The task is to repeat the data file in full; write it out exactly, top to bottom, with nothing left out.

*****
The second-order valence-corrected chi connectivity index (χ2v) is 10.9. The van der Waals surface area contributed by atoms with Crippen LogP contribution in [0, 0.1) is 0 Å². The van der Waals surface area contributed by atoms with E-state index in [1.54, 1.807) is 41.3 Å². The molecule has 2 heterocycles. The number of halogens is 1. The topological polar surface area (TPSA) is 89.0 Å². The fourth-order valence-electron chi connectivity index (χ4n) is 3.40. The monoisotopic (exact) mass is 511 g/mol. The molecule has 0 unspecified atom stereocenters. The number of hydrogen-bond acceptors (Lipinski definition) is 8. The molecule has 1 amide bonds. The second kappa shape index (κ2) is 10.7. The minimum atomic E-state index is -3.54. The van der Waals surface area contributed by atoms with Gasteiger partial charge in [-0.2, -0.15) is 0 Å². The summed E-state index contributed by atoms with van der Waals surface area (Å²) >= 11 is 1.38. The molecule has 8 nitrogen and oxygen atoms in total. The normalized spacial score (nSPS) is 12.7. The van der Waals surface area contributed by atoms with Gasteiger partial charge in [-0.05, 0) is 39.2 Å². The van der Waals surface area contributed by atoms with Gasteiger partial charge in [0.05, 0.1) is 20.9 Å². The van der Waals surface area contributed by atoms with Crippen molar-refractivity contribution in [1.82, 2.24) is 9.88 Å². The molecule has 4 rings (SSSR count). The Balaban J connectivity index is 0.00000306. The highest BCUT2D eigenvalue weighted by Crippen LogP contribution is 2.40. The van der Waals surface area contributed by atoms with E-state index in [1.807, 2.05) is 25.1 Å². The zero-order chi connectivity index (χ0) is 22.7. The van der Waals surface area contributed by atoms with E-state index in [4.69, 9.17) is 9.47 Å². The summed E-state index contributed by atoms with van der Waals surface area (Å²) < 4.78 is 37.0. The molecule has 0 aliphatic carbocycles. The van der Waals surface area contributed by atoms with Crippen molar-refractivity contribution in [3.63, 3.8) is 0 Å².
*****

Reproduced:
The second-order valence-corrected chi connectivity index (χ2v) is 10.9. The van der Waals surface area contributed by atoms with Crippen LogP contribution in [0, 0.1) is 0 Å². The van der Waals surface area contributed by atoms with E-state index in [1.54, 1.807) is 41.3 Å². The molecule has 2 heterocycles. The number of halogens is 1. The topological polar surface area (TPSA) is 89.0 Å². The fourth-order valence-electron chi connectivity index (χ4n) is 3.40. The monoisotopic (exact) mass is 511 g/mol. The molecule has 0 unspecified atom stereocenters. The number of hydrogen-bond acceptors (Lipinski definition) is 8. The molecule has 1 amide bonds. The second kappa shape index (κ2) is 10.7. The minimum atomic E-state index is -3.54. The van der Waals surface area contributed by atoms with Gasteiger partial charge in [-0.2, -0.15) is 0 Å². The summed E-state index contributed by atoms with van der Waals surface area (Å²) >= 11 is 1.38. The molecule has 8 nitrogen and oxygen atoms in total. The normalized spacial score (nSPS) is 12.7. The van der Waals surface area contributed by atoms with Gasteiger partial charge in [-0.05, 0) is 39.2 Å². The van der Waals surface area contributed by atoms with Gasteiger partial charge in [0.05, 0.1) is 20.9 Å². The van der Waals surface area contributed by atoms with Crippen molar-refractivity contribution in [1.82, 2.24) is 9.88 Å². The molecule has 4 rings (SSSR count). The Balaban J connectivity index is 0.00000306. The highest BCUT2D eigenvalue weighted by Crippen LogP contribution is 2.40. The van der Waals surface area contributed by atoms with E-state index in [1.807, 2.05) is 25.1 Å². The zero-order chi connectivity index (χ0) is 22.7. The van der Waals surface area contributed by atoms with E-state index in [4.69, 9.17) is 9.47 Å². The summed E-state index contributed by atoms with van der Waals surface area (Å²) < 4.78 is 37.0. The molecule has 0 aliphatic carbocycles. The van der Waals surface area contributed by atoms with Crippen molar-refractivity contribution in [3.63, 3.8) is 0 Å².